Are you in the market for a new paddle to get you into uncharted waters? We took this roundup of paddles for anglers to the Madison River in Montana for a river-based test.
A paddle that will work hard is imperative. That’s especially true if you plan on spending hours on the water finding unpressured fishing holes. And the real gem is a paddle that does all that without sacrificing durability or function.
So to really find the best options, we put some paddle contenders to the test on the fast-moving water of Montana’s Madison River. The river proved a great platform to push these paddles as hard as we wanted to see if they lived up to their hype.
The Best Fishing Kayak Paddles
Paddle styles and types saturate the market, so choosing the right one can be difficult. A paddle that the angler is comfortable and confident in can change an average day into an epic one without the energy expenditure.
We tested all four of these paddles on open water with experienced anglers, and all passed our durability and functionality test with flying colors. The option is up to you for preferred construction materials and cost. Hopefully, this will make your choice a little easier.
Bending Branches Angler Classic: $140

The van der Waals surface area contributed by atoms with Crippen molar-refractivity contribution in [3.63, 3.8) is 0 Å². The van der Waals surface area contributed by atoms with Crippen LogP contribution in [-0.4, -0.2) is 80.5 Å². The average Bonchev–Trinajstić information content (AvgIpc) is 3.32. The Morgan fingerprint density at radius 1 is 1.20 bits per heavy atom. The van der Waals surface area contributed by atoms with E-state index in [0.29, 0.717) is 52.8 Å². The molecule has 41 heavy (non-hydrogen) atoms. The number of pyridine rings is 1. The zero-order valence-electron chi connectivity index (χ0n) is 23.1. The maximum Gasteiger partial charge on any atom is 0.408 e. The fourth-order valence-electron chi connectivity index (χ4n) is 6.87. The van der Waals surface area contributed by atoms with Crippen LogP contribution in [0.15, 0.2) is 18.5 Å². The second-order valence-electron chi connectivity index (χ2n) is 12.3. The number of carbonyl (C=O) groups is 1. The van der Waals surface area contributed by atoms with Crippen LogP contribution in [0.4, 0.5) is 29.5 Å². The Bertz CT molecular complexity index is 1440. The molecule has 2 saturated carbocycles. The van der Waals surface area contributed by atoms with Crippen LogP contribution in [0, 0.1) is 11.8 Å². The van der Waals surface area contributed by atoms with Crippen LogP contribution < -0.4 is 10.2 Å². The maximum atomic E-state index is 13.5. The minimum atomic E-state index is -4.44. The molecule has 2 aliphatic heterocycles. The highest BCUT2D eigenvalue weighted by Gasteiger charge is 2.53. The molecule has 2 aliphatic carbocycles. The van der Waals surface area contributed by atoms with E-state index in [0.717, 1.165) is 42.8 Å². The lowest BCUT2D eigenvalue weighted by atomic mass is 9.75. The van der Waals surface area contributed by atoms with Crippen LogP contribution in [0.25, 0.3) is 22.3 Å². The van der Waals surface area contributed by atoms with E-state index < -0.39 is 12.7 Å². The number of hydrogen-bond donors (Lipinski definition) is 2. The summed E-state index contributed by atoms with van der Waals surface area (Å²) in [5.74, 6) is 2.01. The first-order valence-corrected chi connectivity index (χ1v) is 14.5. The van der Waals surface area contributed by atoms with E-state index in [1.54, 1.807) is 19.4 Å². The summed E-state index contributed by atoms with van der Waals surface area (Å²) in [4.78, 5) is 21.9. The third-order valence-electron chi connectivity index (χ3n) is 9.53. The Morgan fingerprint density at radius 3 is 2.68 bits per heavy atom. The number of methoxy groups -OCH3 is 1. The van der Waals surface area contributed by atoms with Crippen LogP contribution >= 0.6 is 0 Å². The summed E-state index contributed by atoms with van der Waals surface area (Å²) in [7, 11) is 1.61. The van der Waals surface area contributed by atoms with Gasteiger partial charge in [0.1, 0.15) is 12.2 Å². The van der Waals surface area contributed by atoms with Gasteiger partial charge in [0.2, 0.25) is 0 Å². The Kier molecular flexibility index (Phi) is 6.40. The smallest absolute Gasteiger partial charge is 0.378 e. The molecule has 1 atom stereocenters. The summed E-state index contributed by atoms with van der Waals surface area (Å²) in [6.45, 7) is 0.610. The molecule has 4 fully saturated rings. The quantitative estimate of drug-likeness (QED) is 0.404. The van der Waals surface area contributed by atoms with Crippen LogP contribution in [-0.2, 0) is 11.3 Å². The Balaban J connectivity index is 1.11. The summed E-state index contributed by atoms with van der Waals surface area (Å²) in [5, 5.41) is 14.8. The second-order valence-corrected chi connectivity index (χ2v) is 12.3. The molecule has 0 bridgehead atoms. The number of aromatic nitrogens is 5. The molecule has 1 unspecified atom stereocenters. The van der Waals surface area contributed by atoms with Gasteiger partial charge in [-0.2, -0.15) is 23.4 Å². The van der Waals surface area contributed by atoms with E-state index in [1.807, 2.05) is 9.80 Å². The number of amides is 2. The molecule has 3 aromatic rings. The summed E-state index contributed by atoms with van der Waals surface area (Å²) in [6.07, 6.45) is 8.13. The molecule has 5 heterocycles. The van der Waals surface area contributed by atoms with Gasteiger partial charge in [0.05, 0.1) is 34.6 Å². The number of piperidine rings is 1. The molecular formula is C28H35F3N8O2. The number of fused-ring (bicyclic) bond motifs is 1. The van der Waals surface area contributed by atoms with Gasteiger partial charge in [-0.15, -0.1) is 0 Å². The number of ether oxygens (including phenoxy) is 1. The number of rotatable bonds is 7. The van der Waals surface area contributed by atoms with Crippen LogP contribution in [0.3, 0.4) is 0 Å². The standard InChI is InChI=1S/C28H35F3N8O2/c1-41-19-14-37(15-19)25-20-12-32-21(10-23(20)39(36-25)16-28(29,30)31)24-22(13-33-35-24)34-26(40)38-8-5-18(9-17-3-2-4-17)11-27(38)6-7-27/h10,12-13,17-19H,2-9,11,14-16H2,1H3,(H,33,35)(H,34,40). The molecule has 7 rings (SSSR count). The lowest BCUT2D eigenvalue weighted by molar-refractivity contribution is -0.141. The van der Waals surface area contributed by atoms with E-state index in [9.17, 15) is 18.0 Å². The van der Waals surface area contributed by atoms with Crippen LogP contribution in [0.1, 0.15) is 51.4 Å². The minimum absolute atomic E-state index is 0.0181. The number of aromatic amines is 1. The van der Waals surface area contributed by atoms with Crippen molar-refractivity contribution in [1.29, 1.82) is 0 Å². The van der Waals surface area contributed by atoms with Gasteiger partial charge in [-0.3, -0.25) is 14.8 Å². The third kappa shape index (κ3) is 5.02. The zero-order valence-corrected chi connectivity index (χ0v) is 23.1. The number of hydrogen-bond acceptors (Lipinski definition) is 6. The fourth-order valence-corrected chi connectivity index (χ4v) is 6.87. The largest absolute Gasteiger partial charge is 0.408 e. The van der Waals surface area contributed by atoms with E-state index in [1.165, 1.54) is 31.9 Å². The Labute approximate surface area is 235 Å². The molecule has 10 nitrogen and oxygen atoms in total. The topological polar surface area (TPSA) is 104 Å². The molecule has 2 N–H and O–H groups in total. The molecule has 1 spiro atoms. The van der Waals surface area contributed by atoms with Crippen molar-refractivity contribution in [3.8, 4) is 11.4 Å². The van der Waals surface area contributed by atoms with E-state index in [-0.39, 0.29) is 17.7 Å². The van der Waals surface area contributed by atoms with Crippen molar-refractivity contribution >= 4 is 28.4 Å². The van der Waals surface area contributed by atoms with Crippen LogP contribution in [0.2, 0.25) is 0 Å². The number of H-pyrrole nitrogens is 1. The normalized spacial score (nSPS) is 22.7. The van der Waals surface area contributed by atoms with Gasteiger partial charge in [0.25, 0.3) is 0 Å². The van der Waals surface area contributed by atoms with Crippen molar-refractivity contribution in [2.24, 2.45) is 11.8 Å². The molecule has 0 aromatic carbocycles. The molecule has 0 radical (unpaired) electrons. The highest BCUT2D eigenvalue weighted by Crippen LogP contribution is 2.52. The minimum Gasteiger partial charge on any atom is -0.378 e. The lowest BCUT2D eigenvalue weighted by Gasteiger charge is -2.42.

The Angler Classic is properly named with a sturdy fiberglass shaft weighing in at 34 ounces. A three-hole adjustment allows the paddles to be adjusted from 0 to 60 degrees. There is also a convenient tape measure that runs the middle of the paddle for early measurements on any catch.
The paddle shafts are reinforced with fiberglass for extra strength and sport a hook retrieval system on the right paddle to grab any tangled line. This paddle can be found in 220-, 230-, 240-, 250-, and 260-cm sizes to ensure an optimal fit.
Bending Branches Angler Classic Review
On the water, this paddle gave me full control of my inflatable craft. The strong shaft and paddle combination was great for the varied water depths. A stout shaft design felt great against the current with no give, and the three-hole adjustment provided the paddles a different feel as we changed our direction mid-trip.
The sleek paddle moves water and allows for a maximal glide. Its fiberglass shaft was sturdy through fast waters and felt great in hand. And the stout design gives the angler solid control. Overall, a robust paddle that allows for navigation in any adversity, from tree branches to rocky shorelines, this paddle handled everything we threw at it.
Bending Branches Angler Ace Plus: $215
A similar design to the Angler Classic with a carbon-fiber twist. With the same tape measure between paddles and hook retrieval system in the blade, the Angler Ace weighs in at 31 ounces. With a very similar design to the Angler Classic, the three-hole shaft adjustment allows for adjustments from 0 to 60 degrees. To match the carbon fiber shaft, carbon-reinforced nylon blades finish this smooth design.
Angler Ace comes in 220-, 230-, 240-, 250-, and 260-cm sizes. And the “PLUS” allows for adjustments between 230-245 cm and 240-255 cm for an array of anglers.
Bending Branches Angler Ace Plus Review
The Angler Ace’s lighter shaft doesn’t compromise the functionality of the paddle. Strong and durable, this carbon-fiber paddle felt great in hand. Ideal for anyone looking to spend a long, strenuous day on the water, the lightweight design saved some wear and tear on my back and arms throughout the day.